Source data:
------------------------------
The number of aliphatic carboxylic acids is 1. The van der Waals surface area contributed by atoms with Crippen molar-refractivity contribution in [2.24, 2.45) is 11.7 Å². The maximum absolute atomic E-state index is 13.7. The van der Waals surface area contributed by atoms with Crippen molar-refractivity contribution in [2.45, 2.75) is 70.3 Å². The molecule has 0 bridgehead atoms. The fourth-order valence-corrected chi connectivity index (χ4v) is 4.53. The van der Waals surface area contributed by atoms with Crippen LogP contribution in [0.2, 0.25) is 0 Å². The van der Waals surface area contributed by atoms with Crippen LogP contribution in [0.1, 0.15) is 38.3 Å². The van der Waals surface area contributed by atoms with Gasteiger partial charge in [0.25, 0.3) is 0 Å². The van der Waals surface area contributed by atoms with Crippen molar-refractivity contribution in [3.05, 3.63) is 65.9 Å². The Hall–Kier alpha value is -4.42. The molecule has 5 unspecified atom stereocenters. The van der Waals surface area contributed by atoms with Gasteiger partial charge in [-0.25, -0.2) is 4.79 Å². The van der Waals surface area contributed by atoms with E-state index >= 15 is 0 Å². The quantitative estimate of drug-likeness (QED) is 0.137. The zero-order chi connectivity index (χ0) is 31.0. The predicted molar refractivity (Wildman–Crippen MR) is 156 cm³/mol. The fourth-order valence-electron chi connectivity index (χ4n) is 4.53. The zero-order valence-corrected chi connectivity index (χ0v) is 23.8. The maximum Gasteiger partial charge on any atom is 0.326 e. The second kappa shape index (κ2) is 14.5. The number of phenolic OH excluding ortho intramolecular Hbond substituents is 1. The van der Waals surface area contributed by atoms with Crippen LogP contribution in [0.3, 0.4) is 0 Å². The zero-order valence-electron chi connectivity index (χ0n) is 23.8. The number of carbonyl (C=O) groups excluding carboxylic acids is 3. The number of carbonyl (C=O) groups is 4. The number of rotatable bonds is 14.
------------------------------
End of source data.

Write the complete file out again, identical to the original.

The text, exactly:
The number of aliphatic carboxylic acids is 1. The van der Waals surface area contributed by atoms with Crippen molar-refractivity contribution in [2.24, 2.45) is 11.7 Å². The maximum absolute atomic E-state index is 13.7. The van der Waals surface area contributed by atoms with Crippen molar-refractivity contribution in [2.45, 2.75) is 70.3 Å². The molecule has 0 bridgehead atoms. The fourth-order valence-corrected chi connectivity index (χ4v) is 4.53. The van der Waals surface area contributed by atoms with Crippen LogP contribution in [0.2, 0.25) is 0 Å². The van der Waals surface area contributed by atoms with Crippen LogP contribution in [0.1, 0.15) is 38.3 Å². The van der Waals surface area contributed by atoms with Gasteiger partial charge in [0.25, 0.3) is 0 Å². The van der Waals surface area contributed by atoms with Crippen molar-refractivity contribution in [3.05, 3.63) is 65.9 Å². The Hall–Kier alpha value is -4.42. The molecule has 5 unspecified atom stereocenters. The van der Waals surface area contributed by atoms with Gasteiger partial charge in [-0.25, -0.2) is 4.79 Å². The van der Waals surface area contributed by atoms with E-state index >= 15 is 0 Å². The quantitative estimate of drug-likeness (QED) is 0.137. The zero-order chi connectivity index (χ0) is 31.0. The predicted molar refractivity (Wildman–Crippen MR) is 156 cm³/mol. The fourth-order valence-electron chi connectivity index (χ4n) is 4.53. The zero-order valence-corrected chi connectivity index (χ0v) is 23.8. The maximum Gasteiger partial charge on any atom is 0.326 e. The second kappa shape index (κ2) is 14.5. The number of phenolic OH excluding ortho intramolecular Hbond substituents is 1. The van der Waals surface area contributed by atoms with Crippen LogP contribution in [0.3, 0.4) is 0 Å². The zero-order valence-electron chi connectivity index (χ0n) is 23.8. The number of carbonyl (C=O) groups excluding carboxylic acids is 3. The number of carbonyl (C=O) groups is 4. The number of rotatable bonds is 14.